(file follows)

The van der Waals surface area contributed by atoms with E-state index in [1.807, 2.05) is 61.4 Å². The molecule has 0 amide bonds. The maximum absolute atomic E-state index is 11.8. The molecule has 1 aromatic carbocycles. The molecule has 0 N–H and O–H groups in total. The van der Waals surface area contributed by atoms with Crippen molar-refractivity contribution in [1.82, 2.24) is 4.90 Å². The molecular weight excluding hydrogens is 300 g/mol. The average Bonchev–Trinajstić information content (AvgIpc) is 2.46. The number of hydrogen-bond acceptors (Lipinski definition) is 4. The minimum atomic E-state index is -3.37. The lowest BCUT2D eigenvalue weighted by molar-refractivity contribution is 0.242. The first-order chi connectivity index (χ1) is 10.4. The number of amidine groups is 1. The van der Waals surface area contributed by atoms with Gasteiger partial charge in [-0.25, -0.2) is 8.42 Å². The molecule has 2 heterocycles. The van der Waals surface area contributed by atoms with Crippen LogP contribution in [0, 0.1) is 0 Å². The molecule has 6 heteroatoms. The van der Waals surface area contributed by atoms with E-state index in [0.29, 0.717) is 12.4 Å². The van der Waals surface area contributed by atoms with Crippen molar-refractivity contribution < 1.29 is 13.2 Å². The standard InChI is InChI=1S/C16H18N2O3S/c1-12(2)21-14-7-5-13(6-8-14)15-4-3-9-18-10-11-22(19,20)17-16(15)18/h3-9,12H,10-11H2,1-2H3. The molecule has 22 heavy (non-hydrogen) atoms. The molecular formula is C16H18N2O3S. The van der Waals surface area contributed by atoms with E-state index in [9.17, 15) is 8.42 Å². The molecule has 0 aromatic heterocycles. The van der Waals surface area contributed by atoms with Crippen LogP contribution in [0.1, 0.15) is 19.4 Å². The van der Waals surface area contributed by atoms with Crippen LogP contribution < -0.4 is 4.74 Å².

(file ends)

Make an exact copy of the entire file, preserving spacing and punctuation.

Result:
The van der Waals surface area contributed by atoms with E-state index in [1.807, 2.05) is 61.4 Å². The molecule has 0 amide bonds. The maximum absolute atomic E-state index is 11.8. The molecule has 1 aromatic carbocycles. The molecule has 0 N–H and O–H groups in total. The van der Waals surface area contributed by atoms with Crippen molar-refractivity contribution in [1.82, 2.24) is 4.90 Å². The molecular weight excluding hydrogens is 300 g/mol. The average Bonchev–Trinajstić information content (AvgIpc) is 2.46. The number of hydrogen-bond acceptors (Lipinski definition) is 4. The minimum atomic E-state index is -3.37. The lowest BCUT2D eigenvalue weighted by molar-refractivity contribution is 0.242. The first-order chi connectivity index (χ1) is 10.4. The number of amidine groups is 1. The van der Waals surface area contributed by atoms with Gasteiger partial charge in [-0.25, -0.2) is 8.42 Å². The molecule has 2 heterocycles. The van der Waals surface area contributed by atoms with Crippen LogP contribution in [0, 0.1) is 0 Å². The molecule has 6 heteroatoms. The van der Waals surface area contributed by atoms with E-state index in [0.29, 0.717) is 12.4 Å². The van der Waals surface area contributed by atoms with Crippen molar-refractivity contribution < 1.29 is 13.2 Å². The standard InChI is InChI=1S/C16H18N2O3S/c1-12(2)21-14-7-5-13(6-8-14)15-4-3-9-18-10-11-22(19,20)17-16(15)18/h3-9,12H,10-11H2,1-2H3. The molecule has 22 heavy (non-hydrogen) atoms. The molecular formula is C16H18N2O3S. The van der Waals surface area contributed by atoms with E-state index in [9.17, 15) is 8.42 Å². The molecule has 0 aromatic heterocycles. The van der Waals surface area contributed by atoms with Crippen LogP contribution in [0.1, 0.15) is 19.4 Å². The van der Waals surface area contributed by atoms with Crippen LogP contribution < -0.4 is 4.74 Å².